The gap in access to healthcare is more acute in emerging markets, where the majority of the population has unequal access to health services. The WHO estimates that about 150 million people around the world suffer financial catastrophe from out-of-pocket health expenses each year, while 100 million people are pushed below the poverty line. Low- to middle-income consumers often forego treatment, as they can’t afford it, can’t navigate the health system, are not diagnosed for chronic conditions, and rely on informal medical advice. That means they often end up in hospitals when their condition becomes too serious to manage, leading to costly and often tragic results.

The story of Lydiah, captured in the recent book by Julie Zollmann, “Living on Little,” memorably illustrates this problem. At age 27, Lydiah, a young woman in Kenya, was experiencing a lingering illness. She went to the hospital at least four times during that year, and each time she was told she had malaria. On each visit, she would be given a new medicine. After showing no improvement, she started going to private clinics ­— but that didn’t help either. As a last resort, she turned to traditional medicine, but her condition continued to worsen. Then, just before Lydiah died, she was diagnosed with very late-stage tuberculosis. By that point, her family had spent a fortune on various treatments, yet tuberculosis care is free in Kenya. As Zollmann rightly explains, “Low-income people are subject to a substantial quality tax, with treatment costs escalating as individuals seek care from multiple providers to resolve even common illnesses.”

Imagine if Lydiah had access to standardized health advice via telemedicine. That was the case for Elham, a microfinance borrower living in Minya, who runs a small shop and takes care of her family of four. She is one of the half a million-plus borrowers AXA Egypt insures through partnerships with microfinance institutions, as part of our AXA Emerging Customers program. Elham got access to telemedicine provided by Altibbi, a healthcare company with whom we partnered during the first lockdown to increase access to digital healthcare. Her son had a severe fever just after the Eid holiday last May. She thought he’d gotten COVID-19, but she was too scared to take him to a healthcare facility because of the virus. So she used Altibbi’s digital health services, which referred her to a safe place to do lab tests. It turned out that her son did not have COVID-19, and after multiple tele-consultations, her doctors found the right treatment. “If I didn’t have access to Altibbi, I wouldn’t be able to access healthcare at this time,” she said. And in fact, obtaining healthcare had not been much easier for her family even during “normal” times. Elham often went to clinics where she needed to wait a couple of hours for service, losing her income for half a day. Since these clinics were costly, she would rarely see a doctor for herself or schedule any follow-up sessions for her children. Digital healthcare can provide a valuable alternative for families like hers.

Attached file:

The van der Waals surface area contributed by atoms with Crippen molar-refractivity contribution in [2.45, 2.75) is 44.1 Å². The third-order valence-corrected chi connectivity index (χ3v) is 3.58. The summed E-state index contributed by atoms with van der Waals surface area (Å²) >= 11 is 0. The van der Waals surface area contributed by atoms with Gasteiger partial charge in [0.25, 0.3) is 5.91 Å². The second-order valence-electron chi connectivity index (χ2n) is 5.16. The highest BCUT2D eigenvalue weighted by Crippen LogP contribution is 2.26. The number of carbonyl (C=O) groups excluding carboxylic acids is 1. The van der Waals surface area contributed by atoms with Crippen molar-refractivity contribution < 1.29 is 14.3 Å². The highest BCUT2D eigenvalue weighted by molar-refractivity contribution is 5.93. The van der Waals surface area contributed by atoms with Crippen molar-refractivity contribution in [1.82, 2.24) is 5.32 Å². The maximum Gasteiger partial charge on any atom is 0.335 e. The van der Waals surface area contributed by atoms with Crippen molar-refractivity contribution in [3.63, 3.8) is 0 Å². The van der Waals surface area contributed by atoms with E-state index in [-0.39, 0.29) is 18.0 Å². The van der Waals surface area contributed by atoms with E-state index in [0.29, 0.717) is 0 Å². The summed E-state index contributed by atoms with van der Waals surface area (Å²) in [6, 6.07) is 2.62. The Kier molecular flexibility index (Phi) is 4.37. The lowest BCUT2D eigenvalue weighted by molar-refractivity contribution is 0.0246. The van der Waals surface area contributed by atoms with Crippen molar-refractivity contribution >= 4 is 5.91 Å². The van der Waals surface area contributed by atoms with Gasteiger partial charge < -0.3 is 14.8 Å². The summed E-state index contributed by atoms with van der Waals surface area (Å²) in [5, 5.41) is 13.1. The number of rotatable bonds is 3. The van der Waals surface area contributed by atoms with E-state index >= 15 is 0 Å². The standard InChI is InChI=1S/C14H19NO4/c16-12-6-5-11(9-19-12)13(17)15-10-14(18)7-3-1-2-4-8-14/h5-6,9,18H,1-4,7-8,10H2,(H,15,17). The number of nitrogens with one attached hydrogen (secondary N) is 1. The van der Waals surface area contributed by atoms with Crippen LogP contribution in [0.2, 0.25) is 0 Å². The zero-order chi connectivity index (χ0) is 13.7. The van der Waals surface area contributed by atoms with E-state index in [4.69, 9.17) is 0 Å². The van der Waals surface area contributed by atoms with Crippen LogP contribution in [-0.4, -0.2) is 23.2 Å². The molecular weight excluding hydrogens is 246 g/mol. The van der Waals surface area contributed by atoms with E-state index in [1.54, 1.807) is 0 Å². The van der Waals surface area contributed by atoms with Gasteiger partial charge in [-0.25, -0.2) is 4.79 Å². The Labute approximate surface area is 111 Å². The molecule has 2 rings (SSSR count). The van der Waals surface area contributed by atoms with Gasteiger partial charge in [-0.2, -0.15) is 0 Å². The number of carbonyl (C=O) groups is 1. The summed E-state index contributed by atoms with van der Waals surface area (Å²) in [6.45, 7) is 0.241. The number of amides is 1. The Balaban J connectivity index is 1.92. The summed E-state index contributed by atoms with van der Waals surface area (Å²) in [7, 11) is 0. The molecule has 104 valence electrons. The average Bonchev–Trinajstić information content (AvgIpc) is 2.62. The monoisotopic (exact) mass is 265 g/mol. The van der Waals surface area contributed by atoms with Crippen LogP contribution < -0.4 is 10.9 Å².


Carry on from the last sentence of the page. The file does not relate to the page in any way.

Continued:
Creating a Successful Digital Health Model

Discussion of the promise of digital health is nothing new in global health or development circles. It has long been recognized that there are major benefits to offering high-quality standardized advice through digital services. This approach allows providers to detect issues earlier, keep patients out of the hospital unless necessary, and engage them on daily health maintenance issues to raise their awareness and improve their lifestyle.

The concept has been proven to work in a low-income context by Telenor Health in Bangladesh: It created Tonic, one of the first successful digital health deployments in emerging markets, which was recently acquired by Grameen Bank. Using both freemium and paid-for models, it offers several packages that include a limited call-a-doctor service, health tips, a discounts network, and the option to book appointments with relevant specialists. The company has served more than eight million people over the last two years.

The way we think about digital health at AXA is inspired by the Tonic example. Digital health is not just about offering a medical hotline; it is about creating a comprehensive health ecosystem to improve access to quality, standardized care. As shown in the diagram below, the first component of a successful digital health model is to become a trusted advisor on health and to offer nudges that can change patient lifestyles for the better. The second is to provide access to medical advice over the phone and to create a medical record that can be used to better advise patients in the future. Continuity is key, as well as maintaining high quality through detailed, standardized clinical pathways and appropriate clinical governance. The third component is to provide access to offline services at a discounted price, especially to labs and specialists. And the fourth is to offer financial protection in case of catastrophic health expenses. The first three components make the value proposition tangible to patients in the short term, while insurance cements the proposition and makes it relevant in the long term.